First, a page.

Melvyn Bragg discusses the origins, manifestations and possibilities of intelligence, and examines whether we are born with it, or if it is something we develop as we grow.
Melvyn Bragg and guests discuss a question that has stalked the twentieth century: Intelligence. Since the first IQ tests were invented in 1905, the question of what makes Homo Sapiens stupid and what makes him clever has involved human kind in sterilisation, racism and misery. How do we define intelligence, how do we measure it; what are its origins and how do we uncover it? But are we any closer to understanding what this elusive quality of intelligence is? The debate still rages as to whether we are born with it or whether intelligence is something we develop as we grow, and evidence for either camp seems to pile up almost daily. With Dr Ken Richardson, educational psychologist, former Senior Lecturer, Open University and author of The Making of Intelligence; Professor Michael Ruse Philosopher of Biology, University of Guelph, Ontario and author of Mystery of Mysteries: Is Evolution a Social Construction?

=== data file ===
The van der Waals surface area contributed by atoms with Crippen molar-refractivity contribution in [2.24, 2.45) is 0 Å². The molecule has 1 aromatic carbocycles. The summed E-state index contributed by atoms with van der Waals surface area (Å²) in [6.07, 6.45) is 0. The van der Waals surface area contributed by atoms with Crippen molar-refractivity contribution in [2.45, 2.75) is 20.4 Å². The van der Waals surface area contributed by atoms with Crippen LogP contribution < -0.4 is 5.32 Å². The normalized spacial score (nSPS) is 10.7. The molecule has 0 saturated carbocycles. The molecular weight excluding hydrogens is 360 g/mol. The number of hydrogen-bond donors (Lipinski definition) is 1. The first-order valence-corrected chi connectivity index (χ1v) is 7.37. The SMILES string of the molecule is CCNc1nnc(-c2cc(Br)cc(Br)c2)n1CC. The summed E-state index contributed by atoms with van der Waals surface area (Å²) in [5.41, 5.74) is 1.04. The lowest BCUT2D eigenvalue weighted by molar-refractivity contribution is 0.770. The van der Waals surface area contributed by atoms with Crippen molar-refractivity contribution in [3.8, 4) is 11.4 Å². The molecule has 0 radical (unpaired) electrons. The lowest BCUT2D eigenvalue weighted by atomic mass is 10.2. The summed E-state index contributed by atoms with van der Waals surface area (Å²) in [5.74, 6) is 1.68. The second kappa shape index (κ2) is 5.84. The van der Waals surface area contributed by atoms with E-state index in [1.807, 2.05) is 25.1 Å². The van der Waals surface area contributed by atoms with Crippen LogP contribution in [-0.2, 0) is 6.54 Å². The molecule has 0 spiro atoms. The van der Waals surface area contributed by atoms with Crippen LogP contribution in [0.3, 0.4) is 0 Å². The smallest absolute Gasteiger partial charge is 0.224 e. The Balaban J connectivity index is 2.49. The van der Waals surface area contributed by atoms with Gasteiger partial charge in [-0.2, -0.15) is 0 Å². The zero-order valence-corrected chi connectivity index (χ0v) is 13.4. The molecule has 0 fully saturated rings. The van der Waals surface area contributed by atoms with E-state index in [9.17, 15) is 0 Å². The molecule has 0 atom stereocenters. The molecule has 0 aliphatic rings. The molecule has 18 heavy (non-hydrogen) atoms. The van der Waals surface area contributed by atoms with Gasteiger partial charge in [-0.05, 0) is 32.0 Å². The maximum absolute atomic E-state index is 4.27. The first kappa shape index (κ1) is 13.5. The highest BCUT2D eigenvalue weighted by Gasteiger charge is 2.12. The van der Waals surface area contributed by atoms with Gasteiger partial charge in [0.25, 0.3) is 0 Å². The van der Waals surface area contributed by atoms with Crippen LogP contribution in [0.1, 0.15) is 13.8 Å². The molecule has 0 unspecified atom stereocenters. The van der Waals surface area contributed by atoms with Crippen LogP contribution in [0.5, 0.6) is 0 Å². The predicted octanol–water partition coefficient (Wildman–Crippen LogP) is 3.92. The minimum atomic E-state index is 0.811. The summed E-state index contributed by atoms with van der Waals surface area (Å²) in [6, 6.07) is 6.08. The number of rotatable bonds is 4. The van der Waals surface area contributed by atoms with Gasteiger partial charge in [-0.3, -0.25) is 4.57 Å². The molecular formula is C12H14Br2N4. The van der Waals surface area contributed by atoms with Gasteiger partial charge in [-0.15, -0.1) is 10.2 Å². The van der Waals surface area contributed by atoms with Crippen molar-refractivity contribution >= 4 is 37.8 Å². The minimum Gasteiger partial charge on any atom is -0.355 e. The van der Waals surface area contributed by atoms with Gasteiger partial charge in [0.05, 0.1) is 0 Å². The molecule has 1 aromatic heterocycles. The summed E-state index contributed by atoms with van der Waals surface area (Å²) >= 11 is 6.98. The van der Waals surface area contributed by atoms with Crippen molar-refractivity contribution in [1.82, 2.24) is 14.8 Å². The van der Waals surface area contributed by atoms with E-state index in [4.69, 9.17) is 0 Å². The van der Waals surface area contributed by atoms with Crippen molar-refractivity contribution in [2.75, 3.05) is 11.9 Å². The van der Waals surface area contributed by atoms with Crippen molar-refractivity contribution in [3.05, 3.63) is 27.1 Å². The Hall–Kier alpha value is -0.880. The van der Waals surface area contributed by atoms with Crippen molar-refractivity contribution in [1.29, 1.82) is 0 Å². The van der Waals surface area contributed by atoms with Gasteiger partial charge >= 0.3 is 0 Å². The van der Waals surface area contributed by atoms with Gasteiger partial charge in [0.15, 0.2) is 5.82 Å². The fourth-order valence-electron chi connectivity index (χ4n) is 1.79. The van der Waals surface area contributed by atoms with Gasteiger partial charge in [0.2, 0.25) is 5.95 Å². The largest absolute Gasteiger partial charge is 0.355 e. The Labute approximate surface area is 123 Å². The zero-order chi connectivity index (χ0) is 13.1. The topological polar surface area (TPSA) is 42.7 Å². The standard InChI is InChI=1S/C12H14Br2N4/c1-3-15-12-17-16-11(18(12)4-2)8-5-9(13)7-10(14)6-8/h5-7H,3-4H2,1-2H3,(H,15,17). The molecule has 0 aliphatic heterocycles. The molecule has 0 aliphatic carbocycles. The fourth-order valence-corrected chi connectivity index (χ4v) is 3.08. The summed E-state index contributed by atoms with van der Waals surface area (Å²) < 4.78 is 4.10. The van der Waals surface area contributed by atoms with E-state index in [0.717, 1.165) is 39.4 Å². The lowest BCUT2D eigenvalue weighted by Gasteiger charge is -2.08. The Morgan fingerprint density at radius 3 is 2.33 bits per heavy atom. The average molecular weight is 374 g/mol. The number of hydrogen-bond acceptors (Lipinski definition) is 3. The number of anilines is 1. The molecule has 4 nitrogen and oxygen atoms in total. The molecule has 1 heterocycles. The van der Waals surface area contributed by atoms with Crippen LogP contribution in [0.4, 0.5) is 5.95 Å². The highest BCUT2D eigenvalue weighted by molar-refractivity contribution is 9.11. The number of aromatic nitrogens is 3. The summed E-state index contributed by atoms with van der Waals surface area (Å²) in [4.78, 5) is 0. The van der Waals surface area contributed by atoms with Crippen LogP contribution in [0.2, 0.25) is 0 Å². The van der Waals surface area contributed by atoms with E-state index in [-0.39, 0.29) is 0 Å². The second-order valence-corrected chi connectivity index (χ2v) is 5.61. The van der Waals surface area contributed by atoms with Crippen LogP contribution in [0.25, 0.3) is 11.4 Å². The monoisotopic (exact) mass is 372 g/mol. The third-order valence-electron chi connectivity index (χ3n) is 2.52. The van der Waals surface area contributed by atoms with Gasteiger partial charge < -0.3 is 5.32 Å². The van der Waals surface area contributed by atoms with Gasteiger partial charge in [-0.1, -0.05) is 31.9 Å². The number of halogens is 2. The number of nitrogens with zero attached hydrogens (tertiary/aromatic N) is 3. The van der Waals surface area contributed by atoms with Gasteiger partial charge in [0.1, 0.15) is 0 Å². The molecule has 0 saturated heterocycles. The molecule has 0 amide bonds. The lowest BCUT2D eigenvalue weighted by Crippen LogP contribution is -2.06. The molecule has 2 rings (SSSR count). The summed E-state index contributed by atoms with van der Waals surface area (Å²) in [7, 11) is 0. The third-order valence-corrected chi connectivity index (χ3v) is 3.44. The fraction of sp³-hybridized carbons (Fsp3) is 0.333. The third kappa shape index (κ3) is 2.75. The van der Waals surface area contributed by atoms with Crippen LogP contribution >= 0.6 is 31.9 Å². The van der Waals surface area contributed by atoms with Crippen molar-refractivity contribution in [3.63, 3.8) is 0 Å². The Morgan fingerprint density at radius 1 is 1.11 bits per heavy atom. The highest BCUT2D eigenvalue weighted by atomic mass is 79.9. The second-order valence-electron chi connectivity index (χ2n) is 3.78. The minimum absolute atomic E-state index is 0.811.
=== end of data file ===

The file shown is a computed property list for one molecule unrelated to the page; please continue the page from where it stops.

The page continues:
- Thu 1 Jul 1999 09:02
- Thu 1 Jul 1999 21:30